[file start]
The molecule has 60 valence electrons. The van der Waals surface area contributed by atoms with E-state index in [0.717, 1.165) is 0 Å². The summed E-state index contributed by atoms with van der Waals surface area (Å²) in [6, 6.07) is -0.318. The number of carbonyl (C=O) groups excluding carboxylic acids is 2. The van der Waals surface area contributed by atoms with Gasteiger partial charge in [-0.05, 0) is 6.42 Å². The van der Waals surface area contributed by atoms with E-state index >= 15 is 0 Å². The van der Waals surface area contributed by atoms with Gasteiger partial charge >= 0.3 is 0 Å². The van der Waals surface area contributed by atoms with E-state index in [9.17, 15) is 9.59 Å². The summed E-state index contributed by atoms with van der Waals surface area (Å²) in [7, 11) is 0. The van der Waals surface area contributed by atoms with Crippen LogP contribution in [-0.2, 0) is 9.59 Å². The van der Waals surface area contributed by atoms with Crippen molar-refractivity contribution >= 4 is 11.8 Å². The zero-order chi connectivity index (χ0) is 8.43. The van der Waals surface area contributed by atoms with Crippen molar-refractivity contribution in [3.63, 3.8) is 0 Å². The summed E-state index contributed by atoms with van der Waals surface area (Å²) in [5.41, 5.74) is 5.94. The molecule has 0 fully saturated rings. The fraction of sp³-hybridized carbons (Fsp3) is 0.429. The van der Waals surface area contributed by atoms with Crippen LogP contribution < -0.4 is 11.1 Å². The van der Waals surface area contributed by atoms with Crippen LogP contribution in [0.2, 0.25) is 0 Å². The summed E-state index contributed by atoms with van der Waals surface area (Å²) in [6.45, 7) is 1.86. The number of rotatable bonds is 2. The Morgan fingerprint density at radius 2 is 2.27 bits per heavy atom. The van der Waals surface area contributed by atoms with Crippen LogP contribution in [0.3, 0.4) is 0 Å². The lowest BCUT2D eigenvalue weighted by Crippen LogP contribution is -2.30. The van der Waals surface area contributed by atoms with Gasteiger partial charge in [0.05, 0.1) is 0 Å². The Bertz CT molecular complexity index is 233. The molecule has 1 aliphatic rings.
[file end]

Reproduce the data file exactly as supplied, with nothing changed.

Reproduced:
The molecule has 60 valence electrons. The van der Waals surface area contributed by atoms with E-state index in [0.717, 1.165) is 0 Å². The summed E-state index contributed by atoms with van der Waals surface area (Å²) in [6, 6.07) is -0.318. The number of carbonyl (C=O) groups excluding carboxylic acids is 2. The van der Waals surface area contributed by atoms with Gasteiger partial charge in [-0.05, 0) is 6.42 Å². The van der Waals surface area contributed by atoms with E-state index >= 15 is 0 Å². The van der Waals surface area contributed by atoms with Gasteiger partial charge >= 0.3 is 0 Å². The van der Waals surface area contributed by atoms with E-state index in [9.17, 15) is 9.59 Å². The summed E-state index contributed by atoms with van der Waals surface area (Å²) in [7, 11) is 0. The van der Waals surface area contributed by atoms with Crippen LogP contribution in [-0.2, 0) is 9.59 Å². The van der Waals surface area contributed by atoms with Crippen molar-refractivity contribution >= 4 is 11.8 Å². The zero-order chi connectivity index (χ0) is 8.43. The van der Waals surface area contributed by atoms with Crippen molar-refractivity contribution in [3.63, 3.8) is 0 Å². The summed E-state index contributed by atoms with van der Waals surface area (Å²) in [5.41, 5.74) is 5.94. The molecule has 0 fully saturated rings. The fraction of sp³-hybridized carbons (Fsp3) is 0.429. The van der Waals surface area contributed by atoms with Crippen LogP contribution < -0.4 is 11.1 Å². The van der Waals surface area contributed by atoms with Crippen LogP contribution in [0.2, 0.25) is 0 Å². The summed E-state index contributed by atoms with van der Waals surface area (Å²) in [6.45, 7) is 1.86. The number of rotatable bonds is 2. The Morgan fingerprint density at radius 2 is 2.27 bits per heavy atom. The van der Waals surface area contributed by atoms with Crippen LogP contribution in [0.3, 0.4) is 0 Å². The lowest BCUT2D eigenvalue weighted by Crippen LogP contribution is -2.30. The van der Waals surface area contributed by atoms with Gasteiger partial charge in [0.05, 0.1) is 0 Å². The Bertz CT molecular complexity index is 233. The molecule has 1 aliphatic rings.